Whether she feigned ignorance or practiced it regularly in her marriage, Pauline was not much help in determining her husband’s whereabouts. The most reliable testimony is the one given by Jimmy Fratianno. He is the only witness who has spoken about the murder.
There might be some truth in Moore’s version, but she offers no evidence of it in her book. The details she provides beyond what Demaris published are unprovable (who is the friend’s daughter who married?) or contradicted by a preponderance of evidence (the type of car Borgia drove and where it was recovered, the month and year he disappeared). The author has passed away, so we cannot ask her. In April I emailed the Wylie Agency, which represents the late author’s estate, hoping to access notes on her investigation into Frank Borgia’s disappearance, but I’ve had no response.
What we know about Frank Borgia is that he evidently died as he lived: betrayed by his friends, and then gone without a trace.
Baumgarteker’s wife asks grand jury inquiry of disappearance of mate; asserts police inactive. (1930, April 27). The Sun (San Bernardino, CA). Vol. 66 No. 58. P. 7. https://cdnc.ucr.edu/?a=d&d=SBS19300427.1.7&srpos=18&e=——-en–20–1–txt-txIN-Frank+Baumgarteker——-1
Blackstock, J. (2015, June 1). Vintner’s disappearance still a mystery despite plenty of ‘clews.’ Inland Valley Daily Bulletin. https://www.dailybulletin.com/2015/06/01/vintners-disappearance-still-a-mystery-despite-plenty-of-clews/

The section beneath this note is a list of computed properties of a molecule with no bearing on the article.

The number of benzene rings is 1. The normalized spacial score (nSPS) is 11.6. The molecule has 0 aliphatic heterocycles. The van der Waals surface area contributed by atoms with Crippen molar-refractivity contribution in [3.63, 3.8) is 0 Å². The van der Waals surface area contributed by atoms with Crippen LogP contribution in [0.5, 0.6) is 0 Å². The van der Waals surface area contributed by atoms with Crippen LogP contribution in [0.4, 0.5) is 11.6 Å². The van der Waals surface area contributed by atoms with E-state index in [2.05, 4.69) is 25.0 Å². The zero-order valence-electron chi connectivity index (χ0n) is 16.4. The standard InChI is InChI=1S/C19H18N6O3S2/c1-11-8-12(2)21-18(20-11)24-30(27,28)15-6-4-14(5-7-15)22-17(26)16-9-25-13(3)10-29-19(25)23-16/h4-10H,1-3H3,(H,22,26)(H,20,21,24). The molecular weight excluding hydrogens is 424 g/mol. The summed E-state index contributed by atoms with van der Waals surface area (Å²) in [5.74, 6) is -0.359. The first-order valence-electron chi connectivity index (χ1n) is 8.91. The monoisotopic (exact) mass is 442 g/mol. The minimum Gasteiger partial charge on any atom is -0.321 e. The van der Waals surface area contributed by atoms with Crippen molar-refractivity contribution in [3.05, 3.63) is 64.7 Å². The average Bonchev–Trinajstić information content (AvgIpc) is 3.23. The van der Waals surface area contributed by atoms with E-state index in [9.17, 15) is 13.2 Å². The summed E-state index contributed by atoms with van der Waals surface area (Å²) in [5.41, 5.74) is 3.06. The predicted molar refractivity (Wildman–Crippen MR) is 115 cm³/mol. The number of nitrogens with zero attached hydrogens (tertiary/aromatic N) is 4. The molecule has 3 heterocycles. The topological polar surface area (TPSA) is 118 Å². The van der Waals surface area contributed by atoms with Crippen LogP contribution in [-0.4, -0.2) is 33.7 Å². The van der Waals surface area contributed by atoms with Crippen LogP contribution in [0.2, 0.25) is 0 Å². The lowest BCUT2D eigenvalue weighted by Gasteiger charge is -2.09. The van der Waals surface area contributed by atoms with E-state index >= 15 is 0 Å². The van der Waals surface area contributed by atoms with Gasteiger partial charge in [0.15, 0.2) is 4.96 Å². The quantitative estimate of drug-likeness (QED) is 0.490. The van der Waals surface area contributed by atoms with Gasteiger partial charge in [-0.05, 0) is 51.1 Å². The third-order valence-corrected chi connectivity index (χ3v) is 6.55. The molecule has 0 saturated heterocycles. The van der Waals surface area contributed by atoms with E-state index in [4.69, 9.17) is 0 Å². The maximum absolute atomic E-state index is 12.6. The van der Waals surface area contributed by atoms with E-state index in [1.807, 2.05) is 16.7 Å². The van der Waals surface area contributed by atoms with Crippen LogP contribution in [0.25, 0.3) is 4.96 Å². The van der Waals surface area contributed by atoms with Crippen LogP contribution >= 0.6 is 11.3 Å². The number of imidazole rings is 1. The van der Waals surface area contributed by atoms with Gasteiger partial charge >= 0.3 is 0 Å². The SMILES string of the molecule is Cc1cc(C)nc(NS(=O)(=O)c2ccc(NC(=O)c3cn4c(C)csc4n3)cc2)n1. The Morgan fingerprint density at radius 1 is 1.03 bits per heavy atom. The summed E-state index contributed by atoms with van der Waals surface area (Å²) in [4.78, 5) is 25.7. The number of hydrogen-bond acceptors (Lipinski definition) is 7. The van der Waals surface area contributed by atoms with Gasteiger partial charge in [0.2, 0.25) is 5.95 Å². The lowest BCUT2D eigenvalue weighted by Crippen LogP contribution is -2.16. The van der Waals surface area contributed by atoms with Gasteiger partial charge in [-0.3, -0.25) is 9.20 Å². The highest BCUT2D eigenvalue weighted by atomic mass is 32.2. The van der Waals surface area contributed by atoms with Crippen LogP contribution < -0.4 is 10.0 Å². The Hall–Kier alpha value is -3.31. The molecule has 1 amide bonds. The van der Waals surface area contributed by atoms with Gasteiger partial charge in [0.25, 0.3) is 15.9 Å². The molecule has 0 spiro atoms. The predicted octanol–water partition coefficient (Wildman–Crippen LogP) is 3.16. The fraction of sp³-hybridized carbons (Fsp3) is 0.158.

CC directors elected at meet. (1951, November 15). The Cucamonga Times (Cucamonga, CA). P. 1. https://www.newspapers.com/image/747935010/
Dragna pal, long missing, feared slain. (1951, December 26). Daily News (Los Angeles, CA). P. 8. https://cdnc.ucr.edu/?a=d&d=DNLA19511226.1.8&srpos=18&e=——-en–20–1–txt-txIN-Frank+Borgia——-1
Frank Baumgarteker passport application. (1924). “United States Passport Applications, 1795-1925,” database with images, FamilySearch (https://familysearch.org/ark:/61903/3:1:3QS7-99DQ-KRV?cc=2185145&wc=3XC5-82Q%3A1056306501%2C1056394301 : 22 December 2014), (M1490) Passport Applications, January 2, 1906 – March 31, 1925 > Roll 2459, 1924 Apr, certificate no 386850-387349 > image 696 of 761; citing NARA microfilm publications M1490 and M1372 (Washington, D.C.: National Archives and Records Administration, n.d.)
Frank Borgia posts bond for rum trial. (1931, December 25). San Pedro News Pilot. https://cdnc.ucr.edu/?a=d&d=SPNP19311225.2.66&srpos=3&e=——-en–20–1–txt-txIN-Frank+Borgia——-1
Gaspare Matranga, 73, dies; Mafia tie recalled. (1971, July 6). The Sun (San Bernardino, CA). P. C-3. https://cdnc.ucr.edu/?a=d&d=SBS19710706.1.21&srpos=1&e=——-en–20–1–txt-txIN-Gaspare+Matranga——-1
Long-missing Cucamonga man’s friend vanishes. (1951, December 27). The Sun (San Bernardino, CA). P. 16. https://cdnc.ucr.edu/?a=d&d=SBS19511227.1.16&srpos=8&e=——195-en–20-SBS-1–txt-txIN-Borgia——-1